Playing with Google: Using Data to Drive Sermon Prep

Today, I would like to introduce you to a Google tool, I think might be helpful when you’re trying to draft that next sermon, when considering how to pitch a project, or when contemplating some of the broader mysteries of our world.

Enter: Google Correlate.

For the moment, Google makes a wide variety of free data available to people, assuming you take the time to look for it. The trouble with data is that without any context it’s really hard to find any meaning in the numbers. And, now, we turn to Google Correlate.

I don’t claim to really understand how Google Correlate works, but I do know how to use it to learn more about this world of ours. Now, before we go further, remember the immortal words of my Psych 101 teacher, “correlation does not mean causation.” The fact that things are correlated to a high degree does not mean that one causes the other. It means they have, I would say, some connection. It is left to you to figure out what that connection might be. If you’re a pastor, then you do this all the time when you write your sermons. Google now has given us a new tool for making connections between people in the world and the word before us. Here’s an example:

I’ve entered the word: church. I then excluded any results with the word church in them, leaving the following top ten list.

1. Trinity Lutheran
2. Prince of Peace
3. Star of the Sea
4. Corpus Christi Catholic
5. Blessed Sacrament
6. Sacred Heart Catholic
7. Risen Savior
8. Holy Trinity
9. The Evangelist
10. John the Evangelist
To me, each of these seem like place names. I figure the average web user was using Google to find the church closest to them. If we had included the word church in the results a very similar list would be generated. This leads me to suspect that for many people church is connected, most strongly, to a sense of place. I think the Gospel says something a little different, but I will leave you to consider that when you look at the texts before you.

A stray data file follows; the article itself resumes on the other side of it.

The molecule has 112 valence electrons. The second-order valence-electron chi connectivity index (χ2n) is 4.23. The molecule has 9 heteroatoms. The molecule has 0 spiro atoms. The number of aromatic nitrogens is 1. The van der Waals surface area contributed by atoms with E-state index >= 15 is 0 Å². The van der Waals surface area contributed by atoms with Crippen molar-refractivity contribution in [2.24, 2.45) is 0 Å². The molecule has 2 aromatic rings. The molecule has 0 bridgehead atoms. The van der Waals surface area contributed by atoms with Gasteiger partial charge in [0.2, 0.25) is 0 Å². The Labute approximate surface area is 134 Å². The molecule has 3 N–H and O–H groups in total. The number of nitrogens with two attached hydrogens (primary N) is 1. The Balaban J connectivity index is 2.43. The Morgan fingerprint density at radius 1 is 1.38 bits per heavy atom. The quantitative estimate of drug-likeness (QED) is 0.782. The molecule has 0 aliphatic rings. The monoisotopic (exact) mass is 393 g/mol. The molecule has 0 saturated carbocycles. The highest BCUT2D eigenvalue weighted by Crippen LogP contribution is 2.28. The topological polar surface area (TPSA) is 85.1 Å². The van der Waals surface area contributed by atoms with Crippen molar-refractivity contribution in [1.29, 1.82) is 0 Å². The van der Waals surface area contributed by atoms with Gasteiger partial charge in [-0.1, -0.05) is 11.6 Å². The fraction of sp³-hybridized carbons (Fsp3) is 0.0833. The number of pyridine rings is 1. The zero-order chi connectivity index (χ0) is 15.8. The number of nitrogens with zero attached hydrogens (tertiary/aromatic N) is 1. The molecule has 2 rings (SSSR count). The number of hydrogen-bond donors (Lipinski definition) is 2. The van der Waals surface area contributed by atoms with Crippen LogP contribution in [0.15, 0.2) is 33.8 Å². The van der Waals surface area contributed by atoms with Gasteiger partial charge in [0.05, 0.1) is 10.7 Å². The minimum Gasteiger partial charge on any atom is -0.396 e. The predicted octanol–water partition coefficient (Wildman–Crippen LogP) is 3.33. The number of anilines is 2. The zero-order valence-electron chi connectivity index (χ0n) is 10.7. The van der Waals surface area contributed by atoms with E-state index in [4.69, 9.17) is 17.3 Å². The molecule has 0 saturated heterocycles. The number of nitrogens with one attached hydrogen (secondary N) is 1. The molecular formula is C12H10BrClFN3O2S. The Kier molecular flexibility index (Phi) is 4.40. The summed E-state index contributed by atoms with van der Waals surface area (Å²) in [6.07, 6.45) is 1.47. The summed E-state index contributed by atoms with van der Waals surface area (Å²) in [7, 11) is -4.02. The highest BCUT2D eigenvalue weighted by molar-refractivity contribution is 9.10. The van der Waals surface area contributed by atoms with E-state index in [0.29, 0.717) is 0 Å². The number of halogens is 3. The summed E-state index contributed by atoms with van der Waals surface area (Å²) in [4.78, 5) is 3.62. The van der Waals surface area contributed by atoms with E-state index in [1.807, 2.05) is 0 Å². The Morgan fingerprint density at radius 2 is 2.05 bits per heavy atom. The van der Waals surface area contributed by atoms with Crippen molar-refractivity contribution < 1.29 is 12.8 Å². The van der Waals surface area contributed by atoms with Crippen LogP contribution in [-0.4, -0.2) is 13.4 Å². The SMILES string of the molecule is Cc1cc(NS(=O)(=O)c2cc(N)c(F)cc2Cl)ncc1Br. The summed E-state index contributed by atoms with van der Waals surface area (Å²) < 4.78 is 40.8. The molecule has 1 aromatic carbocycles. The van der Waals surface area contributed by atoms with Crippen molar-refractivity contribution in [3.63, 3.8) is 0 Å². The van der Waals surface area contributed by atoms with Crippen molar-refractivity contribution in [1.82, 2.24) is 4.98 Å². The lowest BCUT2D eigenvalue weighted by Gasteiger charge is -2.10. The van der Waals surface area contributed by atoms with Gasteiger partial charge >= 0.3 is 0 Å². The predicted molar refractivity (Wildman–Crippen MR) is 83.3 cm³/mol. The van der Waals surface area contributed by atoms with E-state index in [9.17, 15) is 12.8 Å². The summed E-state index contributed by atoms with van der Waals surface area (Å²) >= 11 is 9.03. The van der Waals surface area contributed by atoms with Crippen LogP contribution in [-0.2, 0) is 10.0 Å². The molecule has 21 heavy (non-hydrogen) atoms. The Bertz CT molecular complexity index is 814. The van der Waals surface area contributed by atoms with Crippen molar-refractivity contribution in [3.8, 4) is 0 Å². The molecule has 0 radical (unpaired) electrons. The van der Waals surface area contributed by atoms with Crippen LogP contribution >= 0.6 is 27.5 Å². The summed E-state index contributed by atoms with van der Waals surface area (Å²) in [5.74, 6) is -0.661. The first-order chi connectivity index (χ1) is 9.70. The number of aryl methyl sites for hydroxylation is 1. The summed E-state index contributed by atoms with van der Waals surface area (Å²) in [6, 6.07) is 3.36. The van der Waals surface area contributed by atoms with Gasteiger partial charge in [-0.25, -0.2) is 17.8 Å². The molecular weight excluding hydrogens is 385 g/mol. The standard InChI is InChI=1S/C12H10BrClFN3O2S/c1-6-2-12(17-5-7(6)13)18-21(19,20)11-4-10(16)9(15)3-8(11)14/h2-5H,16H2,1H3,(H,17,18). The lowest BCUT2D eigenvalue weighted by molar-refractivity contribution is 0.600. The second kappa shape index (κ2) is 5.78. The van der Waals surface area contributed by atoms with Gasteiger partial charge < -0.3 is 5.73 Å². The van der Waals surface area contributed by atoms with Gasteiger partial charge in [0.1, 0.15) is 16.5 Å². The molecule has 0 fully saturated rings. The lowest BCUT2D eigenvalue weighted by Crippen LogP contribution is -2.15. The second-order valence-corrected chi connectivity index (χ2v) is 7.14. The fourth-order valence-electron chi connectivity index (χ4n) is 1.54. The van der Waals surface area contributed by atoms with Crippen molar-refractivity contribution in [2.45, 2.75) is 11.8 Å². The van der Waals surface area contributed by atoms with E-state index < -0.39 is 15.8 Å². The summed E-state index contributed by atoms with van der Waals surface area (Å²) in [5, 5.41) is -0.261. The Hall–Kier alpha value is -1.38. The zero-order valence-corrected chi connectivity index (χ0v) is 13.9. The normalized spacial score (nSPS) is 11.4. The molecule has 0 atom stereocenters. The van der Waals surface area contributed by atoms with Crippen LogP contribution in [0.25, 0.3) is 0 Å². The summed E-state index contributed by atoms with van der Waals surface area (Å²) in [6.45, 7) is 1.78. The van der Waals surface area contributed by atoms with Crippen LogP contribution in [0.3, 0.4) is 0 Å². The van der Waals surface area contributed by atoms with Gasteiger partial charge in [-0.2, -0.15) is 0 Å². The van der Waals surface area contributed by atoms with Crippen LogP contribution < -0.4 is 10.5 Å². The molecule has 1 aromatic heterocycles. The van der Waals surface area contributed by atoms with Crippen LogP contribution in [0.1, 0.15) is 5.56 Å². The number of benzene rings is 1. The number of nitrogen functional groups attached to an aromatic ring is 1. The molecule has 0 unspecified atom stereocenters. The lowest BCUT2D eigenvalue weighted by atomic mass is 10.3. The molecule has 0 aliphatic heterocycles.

Let’s try another one; God.
This generates a much more revealing list.
1. Causes
2. People do
3. During
4. Unhealthy
5. Have to do
6. Name for
7. They do
8. The benefits of
9. People who
10. Why have
Can you feel the need in that little collection of words? I certainly can. I can see people looking for reasons that people do things for God, wondering about if God is an unhealthy thing, and even wondering why we might have God. There’s a lot there to really puzzle over and pray about.
I think this list shows pretty clearly that the days of God as assumed good in the world are really over. The idea of God, and if God is good, is really on the table for a lot of people. There’s a sermon series, or a congregational discussion, or even a public meeting or debate.

One final list; prayer.
1. In Islam
2. About
3. Uses
4. Towards
5. Prayer for
6. Respecting
7. In Greek
8. Different types
9. Different types of
10. Meaning of the
This final list shows the world connecting power of something like Google. When we consider prayer, the list asks us to consider not just Christian prayer, but Islam. It suggests that people are interested in learning about different types of prayer. The list opens doors, which seems very appropriate given what prayer is.
So: use the tool. Enter your text, or topic, idea for Sunday worship or the next Christian Education workshop into the tool to see what comes up. I suspect you’ll be surprised and people be better served for it.

Jeremiah RoodRev. Jeremiah Rood lives in Massachusetts with his wife, Amanda, and two small black cats. He has experience working in local congregations but most recently has turned his attention to building an active online ministry at and Rev. Jeremiah’s ministry also includes spending a year in a detox working with struggling addicts and alcoholics. His time is now split between writing a book exploring these issues and working with folks struggling with a variety of different developmental and life challenges.


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